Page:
We as engineers love to problem solve. In fact, we love to explore new technologies and debate with our colleagues as to what may be the best to use. Should we use Python? Should we use PHP? Should we use Java? Should we try Google’s App Engine and code in GO? Should we use Amazon Web Services exclusively for our product? What database technology should we use? All of these decisions are important and factors such as skillsets, security, performance, and cost should be considered. We love to code and see the product in action as it provides us with a sense of accomplishment. Once we are done with a project and its deployed in production we typically celebrate all of the hard work that went into the solution and we move on to the next project. Many times after diving deep into the technical aspect of the solution, for weeks and maybe even months, we wake up and we discover we are not in touch with the business like we should be. All of us have seen this in practice and many of our clients face this challenge.
What are some of the signs that you may not be aligned closely enough with the business and its performance and what should you do about it?
1) Not understanding feature impact – New features are introduced into your product without an understanding of the business impact.
You should never introduce new features without understanding the impact it is supposed to have on your business. In other words, establish a business goal for new features. For example, a new feature that allows for one click purchase is expected to improve conversion rates by 15% within 2 months. Remember all goals should be SMART goals (per chapter 1 in The Art of Scalability – Specific, Measurable, Attainable, Realistic, and Time constrained).
2) Celebrating launch and not success – Upon deployment of your product and confirmation that everything is working as expected, fireworks go off, confetti falls from the ceiling, and the gourmet lunch is ordered.
While recognizing your team for their efforts to launch a feature can be important, you really should celebrate when you have reached the business goal that is associated with that feature (see item #1 above). This might be achieving a revenue target, increasing the number of active accounts, or reaching a conversion target. If you deploy a feature or a product, and your business targets are not met as expected, you have more work to do. This should not be a surprise. Agile development’s basic premise is that we do not know what the final state of the feature and thus we must iterate.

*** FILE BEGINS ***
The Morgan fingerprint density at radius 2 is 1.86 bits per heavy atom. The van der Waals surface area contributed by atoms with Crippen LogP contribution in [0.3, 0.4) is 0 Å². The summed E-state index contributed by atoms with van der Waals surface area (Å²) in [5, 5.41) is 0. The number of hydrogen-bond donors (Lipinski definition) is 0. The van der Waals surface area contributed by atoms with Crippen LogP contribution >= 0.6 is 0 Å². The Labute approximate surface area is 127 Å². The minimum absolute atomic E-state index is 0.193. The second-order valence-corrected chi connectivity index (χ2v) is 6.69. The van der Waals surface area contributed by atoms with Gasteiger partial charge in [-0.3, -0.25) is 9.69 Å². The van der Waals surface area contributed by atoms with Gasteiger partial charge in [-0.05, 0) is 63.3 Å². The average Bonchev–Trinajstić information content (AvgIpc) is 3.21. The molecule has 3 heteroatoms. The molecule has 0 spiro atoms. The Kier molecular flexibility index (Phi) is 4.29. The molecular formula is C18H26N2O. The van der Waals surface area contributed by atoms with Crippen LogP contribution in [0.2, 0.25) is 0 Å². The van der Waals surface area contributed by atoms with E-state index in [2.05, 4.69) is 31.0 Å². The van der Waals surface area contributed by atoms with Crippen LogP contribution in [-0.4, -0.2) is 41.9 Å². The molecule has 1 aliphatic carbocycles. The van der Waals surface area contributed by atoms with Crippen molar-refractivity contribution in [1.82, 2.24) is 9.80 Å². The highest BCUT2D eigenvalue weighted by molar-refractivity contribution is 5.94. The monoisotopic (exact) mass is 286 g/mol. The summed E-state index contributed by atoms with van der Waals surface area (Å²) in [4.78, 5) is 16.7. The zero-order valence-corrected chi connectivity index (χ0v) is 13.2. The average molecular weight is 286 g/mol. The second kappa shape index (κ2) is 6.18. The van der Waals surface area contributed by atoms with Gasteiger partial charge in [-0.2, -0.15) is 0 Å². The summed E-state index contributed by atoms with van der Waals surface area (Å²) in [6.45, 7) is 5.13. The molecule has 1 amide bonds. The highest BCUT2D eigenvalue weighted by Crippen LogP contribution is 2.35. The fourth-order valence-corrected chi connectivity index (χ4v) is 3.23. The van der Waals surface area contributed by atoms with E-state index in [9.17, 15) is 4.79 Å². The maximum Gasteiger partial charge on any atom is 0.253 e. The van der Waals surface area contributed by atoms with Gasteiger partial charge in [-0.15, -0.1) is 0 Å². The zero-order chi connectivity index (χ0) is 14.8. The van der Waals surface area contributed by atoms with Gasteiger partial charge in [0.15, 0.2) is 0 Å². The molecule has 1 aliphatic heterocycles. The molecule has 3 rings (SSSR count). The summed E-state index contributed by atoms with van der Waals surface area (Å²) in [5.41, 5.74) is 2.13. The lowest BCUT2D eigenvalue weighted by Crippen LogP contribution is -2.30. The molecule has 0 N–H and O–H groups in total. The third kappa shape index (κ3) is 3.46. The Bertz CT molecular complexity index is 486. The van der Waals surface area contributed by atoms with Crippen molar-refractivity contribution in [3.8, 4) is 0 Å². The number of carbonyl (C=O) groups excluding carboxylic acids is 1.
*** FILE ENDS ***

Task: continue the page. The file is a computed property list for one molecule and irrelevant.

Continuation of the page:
3) No business metric monitoring – Your DevOps team is alerted that something is wrong with one of your services but you rely on your customer support or service desk to tell you if customers are impacted.
This is something that many of our clients struggle with. We believe its critical to detect a problem before you customers have to tell you or you have to ask them. You should be able determine if your business is being impacted without asking your customers.
By monitoring real time business metrics and comparing the actual data to a historical curve you can more quickly detect if there is a problem and avoid sifting trough alerting and monitoring white noise that your systems will inevitability produce. For more details on our preferred strategy, visit one of our earlier blogs. You can also read more about the Design To Be Monitored principle in our book Scalability Rules.
As you company grows, make sure that your product, your engineering team, and your technical operations are closely aligned with your business. We firmly believe that we as technologists must stay aligned with our business for success. In fact, we really are the business. Our solutions enable the company to earn revenue.